Savannah soon discovered a U Tube site, by a Korean girl, with tutorials on how to make clothes for Pullip dolls.

You know what that means.....'get ready grandma!' So, here I am in my Pullip Doll Design Studio. Our living room, with the ironing board as a sewing table (works extremely well) Surrounded by fabric, lace, trim, elastic, floral decorations, cord, pins, thread, measuring tape and scissors.

Would you believe the little pink square I hold in my hand is the 'top' for the dress I'm sewing? Yes, they are small, but easy to make, thank goodness!!

We also discovered that we could make clothes from girls socks. Medium weight, colorful, cotton knit are the easiest to use. If the sock is too heavy the seams are too bulky.

The top, finished edge of the sock becomes the bodice of the strapless dresses, or the waist for pants that are made.

The two "Hello Kitty" dresses are the tops of socks, I sewed a pink cord in front at the top to tie around the doll's neck.

The striped 'hat' is the toe of the sock, the top is made from the heel of the sock, a hole is cut on the edge of the heel for the doll's neck. The pants are made from the body of the sock, one sock, one complete outfit. I reinforce at the ends of all seams.

Here is Savannah's doll, Violetta, with an outfit made from a turquoise and white striped sock.

Hat, top and pants. They are so cute!!

And they're fun to make also.

These are two of the dresses I made following the instructions from the tutorial instructions I got on youtube at www.youtube.com/yunledhc

The pictures are captioned and you can stop and start the video to write the instructions. You watch as she sews the item step by step.

I used a light weight cotton fabric, sewed velcro for a closure in back, added the pink cord to the front of the top (on the inside) to tie around the doll's neck.

I bought small purple bows and attached them with fabric glue. Rick rack was sewn on the skirt before closing the vertical seam in back.

Here is the creamy yellow dress with a floral design. I sewed lace around this one.

After the dress is completely finished, you can hold it at the top and twist the entire dress, as if squeezing water out of it. You twist it very tightly.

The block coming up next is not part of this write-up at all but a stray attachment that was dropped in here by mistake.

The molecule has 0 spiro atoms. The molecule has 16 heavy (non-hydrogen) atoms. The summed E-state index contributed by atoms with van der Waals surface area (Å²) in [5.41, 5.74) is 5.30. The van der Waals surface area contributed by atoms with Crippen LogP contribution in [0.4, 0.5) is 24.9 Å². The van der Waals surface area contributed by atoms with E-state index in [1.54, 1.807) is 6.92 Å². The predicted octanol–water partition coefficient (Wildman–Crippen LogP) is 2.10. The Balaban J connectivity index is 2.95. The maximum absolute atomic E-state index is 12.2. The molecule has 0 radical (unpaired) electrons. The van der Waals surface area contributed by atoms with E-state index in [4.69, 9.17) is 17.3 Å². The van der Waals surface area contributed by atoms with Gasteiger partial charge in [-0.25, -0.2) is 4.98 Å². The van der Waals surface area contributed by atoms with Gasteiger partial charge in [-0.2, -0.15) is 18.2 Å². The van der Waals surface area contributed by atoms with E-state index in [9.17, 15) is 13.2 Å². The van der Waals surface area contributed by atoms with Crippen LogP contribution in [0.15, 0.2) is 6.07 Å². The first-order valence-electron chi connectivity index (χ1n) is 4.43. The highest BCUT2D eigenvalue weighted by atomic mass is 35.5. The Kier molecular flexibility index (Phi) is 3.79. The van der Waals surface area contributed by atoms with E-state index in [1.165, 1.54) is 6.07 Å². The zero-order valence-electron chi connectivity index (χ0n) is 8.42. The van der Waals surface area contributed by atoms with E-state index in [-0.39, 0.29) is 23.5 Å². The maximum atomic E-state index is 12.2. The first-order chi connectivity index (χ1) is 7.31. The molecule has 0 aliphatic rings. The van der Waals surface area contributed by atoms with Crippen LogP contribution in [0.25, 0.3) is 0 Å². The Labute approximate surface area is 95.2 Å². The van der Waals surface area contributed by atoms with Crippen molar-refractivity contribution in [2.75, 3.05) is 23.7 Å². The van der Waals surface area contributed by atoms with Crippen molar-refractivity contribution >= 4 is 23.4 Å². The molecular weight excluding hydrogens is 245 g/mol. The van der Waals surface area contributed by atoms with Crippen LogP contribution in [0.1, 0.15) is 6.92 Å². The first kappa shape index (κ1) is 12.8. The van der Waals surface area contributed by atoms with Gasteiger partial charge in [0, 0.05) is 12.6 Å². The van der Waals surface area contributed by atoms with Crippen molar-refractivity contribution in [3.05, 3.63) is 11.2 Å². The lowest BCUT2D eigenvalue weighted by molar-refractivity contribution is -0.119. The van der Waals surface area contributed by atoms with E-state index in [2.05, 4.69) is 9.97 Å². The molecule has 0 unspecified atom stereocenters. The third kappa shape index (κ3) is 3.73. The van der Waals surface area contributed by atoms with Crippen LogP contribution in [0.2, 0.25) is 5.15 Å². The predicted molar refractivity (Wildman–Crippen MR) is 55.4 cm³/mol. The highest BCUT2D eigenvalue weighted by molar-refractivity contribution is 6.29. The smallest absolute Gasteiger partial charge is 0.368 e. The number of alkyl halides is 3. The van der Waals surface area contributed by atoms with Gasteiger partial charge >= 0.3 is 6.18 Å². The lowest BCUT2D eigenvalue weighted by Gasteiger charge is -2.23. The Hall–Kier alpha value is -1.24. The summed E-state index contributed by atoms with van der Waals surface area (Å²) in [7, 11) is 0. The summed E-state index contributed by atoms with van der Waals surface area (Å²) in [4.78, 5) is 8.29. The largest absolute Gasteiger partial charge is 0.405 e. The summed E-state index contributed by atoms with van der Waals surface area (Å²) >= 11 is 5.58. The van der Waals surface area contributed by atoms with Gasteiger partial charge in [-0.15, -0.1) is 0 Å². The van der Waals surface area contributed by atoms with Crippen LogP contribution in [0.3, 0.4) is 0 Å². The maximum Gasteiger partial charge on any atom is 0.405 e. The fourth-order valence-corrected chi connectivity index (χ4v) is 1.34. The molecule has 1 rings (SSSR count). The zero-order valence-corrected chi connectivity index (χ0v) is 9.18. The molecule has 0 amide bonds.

The video suggested even twisting and putting it under a heavy object such as a book to set the wrinkles, or iron it when it is twisted. it gives a crepe look to the fabric. I haven't done it here.
But I do like the look!

Here are three 'sock toe' hats.

If you don't like the look of the brim when it is rolled up (it shows the wrong side of the sock), you can cut the toe of the sock a little longer, turn the material back into the sock and sew it in place, then turn the end out and up and the right side of the material will be showing.

As shown here, you can add small flowers, bows, buttons (like the large orange and white one shown) or decorative trim, beads, anything you like.

This is a dress that Savannah made from a stocking. She told me that it took her over an hour to sew it, since she had to do it by hand with a needle and thread.

We can do an entire outfit, hat, top and slacks in about 20 minutes using a sewing machine.

Looks like there may be a sewing machine in Savannah's future.

She did a wonderful job. Savannah has also hand sewn animal plushies, using fleece and buttons for eyes. She makes them for her friends, what a talented granddaughter we have.

Here's a variety of clothing we sewed one evening using various socks.

Voletta is wearing some in the upper right corner. The others are slacks and the pink, white and black one is a strapless dress.

The knit material doesn't unravel easily. The items are easy to put on and take off.

Here is a knit material, with Spandex in it, that I sewed into a bathing suit. This was another tutorial I followed on the yuniedhc site.

Very easy and it looks so cute on the doll. I need to make several more, hopefully I'll get the shape of the top pieces closer to what they should be, lol

The girls went home yesterday, I left the machine up and the supplies out, so today I sewed two more dresses.

Here's the pink one, very delicate and pretty, I love the addition of the silk flowers on the bodice.

Here's the yellow one.

Each dress takes ten minutes to cut out and about twenty five minutes to sew, add the velcro, ribbon and flower.

So each project is quick and you don't feel like you're laboring all day to get something done. That's why I've enjoyed it so much.

The girls were here earlier in August for their grandpa's birthday party.

We have squirrels in our back yard, they come to the door for hand-outs. Savannah decided to put Violetta in the middle of the back yard and have her give out the peanuts.

She is wearing the dress and hat that Savannah made, and waiting for Buddy to show up.

This isn't Buddy, it's one of the other squirrels,

Alyssa added her doll, Lily to the scene. The squirrel decided that he could trust them, they didn't make any sudden moves, so he helped himself to the goodies.

Savannah and I decided that Violetta needed to have a photo session for her portfolio.

Here's Voletta in the Lemon Balm on the back step.

Voletta in the Petunias. Love her hair!

Savannah didn't care for the wig she had when she came, so she saved her money and bought the long burgudy one, good choice!

Close up of Violetta in the Petunias. She's very photogenic don't you think?

Violetta by the Crane statue.

Savannah holding Violetta. It's been a fun experience having Pullip dolls around. Today I purchased material to make a coat for the dolls, another tutorial from yuniedhc.

They are absolutely beautiful and I can't wait to get them finished and post them here. I thank her for all of her beautiful clothing.